Alexey Dronov, consul general of the Russian Federation, attends the opening day of the UNFCCC’s SB56 climate conference in Bonn. Photograph: Andreas Rentz/Getty Images

Bill Hare, the chief executive of Climate Analytics, warned: “The world appears to be sleepwalking to disaster. Governments appear to think taking more action is too hard. What will be more difficult is dealing with a 3C world. Already this year, we’ve seen horrific impacts, like the heatwave in India and Pakistan, and floods in the same region. This is just the beginning.”

Many countries have scope to take more action, particularly as soaring energy prices have forced them to reconsider their energy security. Niklas Höhne, of the NewClimate Institute, said: “The EU could take the lead as it is already set to overachieve its renewables targets. It would be good to see at least one big emitter step up and … bring others along.”

On current policies and measures, the world would reach at least 2.7C and potentially 3.6C. The three living former UN climate heads made a rare joint statement in the Guardian last week, pointing out this “implementation gap” and criticising countries for failing to translate their promises into policy.

Espinosa also called for action in Bonn. “Cop27 in Egypt needs to focus on implementation. Nations must show how they will, through legislation, policies and programmes, and throughout all jurisdictions and sectors, begin putting the [2015] Paris agreement to work in their home countries,” she said.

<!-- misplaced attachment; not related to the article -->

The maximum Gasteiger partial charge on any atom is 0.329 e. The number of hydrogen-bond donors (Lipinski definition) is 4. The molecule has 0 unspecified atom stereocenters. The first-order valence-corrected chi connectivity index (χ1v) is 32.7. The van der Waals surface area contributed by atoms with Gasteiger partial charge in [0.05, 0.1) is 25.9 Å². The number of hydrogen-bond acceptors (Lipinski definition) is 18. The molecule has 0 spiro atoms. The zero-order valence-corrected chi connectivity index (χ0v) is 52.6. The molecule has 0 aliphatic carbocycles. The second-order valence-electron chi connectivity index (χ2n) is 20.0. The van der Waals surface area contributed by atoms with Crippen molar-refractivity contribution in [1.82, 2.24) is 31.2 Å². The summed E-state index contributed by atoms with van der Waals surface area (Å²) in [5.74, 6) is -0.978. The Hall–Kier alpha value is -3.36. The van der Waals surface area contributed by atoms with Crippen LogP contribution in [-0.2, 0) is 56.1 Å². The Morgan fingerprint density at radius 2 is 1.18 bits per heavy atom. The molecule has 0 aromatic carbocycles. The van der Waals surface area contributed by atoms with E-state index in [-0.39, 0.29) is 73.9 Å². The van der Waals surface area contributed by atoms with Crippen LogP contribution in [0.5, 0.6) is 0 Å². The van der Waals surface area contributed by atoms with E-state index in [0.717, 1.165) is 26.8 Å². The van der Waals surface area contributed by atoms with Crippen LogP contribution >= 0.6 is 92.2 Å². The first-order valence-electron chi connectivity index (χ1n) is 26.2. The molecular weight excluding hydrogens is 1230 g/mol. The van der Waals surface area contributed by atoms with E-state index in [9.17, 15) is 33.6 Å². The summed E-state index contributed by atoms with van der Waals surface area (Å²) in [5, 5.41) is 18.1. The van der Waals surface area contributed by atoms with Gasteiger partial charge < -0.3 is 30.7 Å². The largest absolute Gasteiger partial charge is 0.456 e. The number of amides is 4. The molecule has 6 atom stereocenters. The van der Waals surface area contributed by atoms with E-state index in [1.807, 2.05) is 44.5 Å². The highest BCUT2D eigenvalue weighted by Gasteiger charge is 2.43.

The fortnight-long Bonn talks are unlikely to produce any breakthrough or firm resolutions but are an opportunity for countries to iron out details left over at Glasgow and set out plans on their key priorities for Cop27 in Sharm el-Sheikh.

Observers will be watching keenly to judge the atmosphere at the talks, and whether countries are willing to cooperate, despite the worsening geopolitical tensions around the Ukraine war, economic and social instability as a result of the Covid-19 pandemic, and high energy and food prices.

At Glasgow, negotiators finally put the seal on the Paris rulebook, the set of instructions and accords needed to put the 2015 agreement into operation. Those complex technical issues, which also involved difficult political conundrums such as whether to allow countries to use carbon trading to meet their emissions goals, have occupied thousands of hours of negotiating time. Now, countries should, in theory at least, have cleared much more space at Bonn and in Egypt for negotiators to grapple with the substantive issues, such as emissions cuts.

However, thorny problems remain, including the protection of the world’s forests, the means of providing finance for poor countries to adapt to the impacts of climate breakdown, and the vexed question of loss and damage, which refers to the types of catastrophic damage that cannot be adapted to, and for which poor countries will need particular help.

Here are some “ET’s” recorded from around the planet the last couple of days, their consequences, and some extreme temperature outlooks:

Here is more May 2022 climatology:

Here is more climate and weather news from Tuesday:

(As usual, this will be a fluid post in which more information gets added during the day as it crosses my radar, crediting all who have put it on-line. Items will be archived on this site for posterity. In most instances click on the pictures of each tweet to see each article. The most noteworthy items will be listed first.)

(If you like these posts and my work please contribute via the PayPal widget, which has recently been added to this site. Thanks in advance for any support.) 

Guy Walton “The Climate Guy”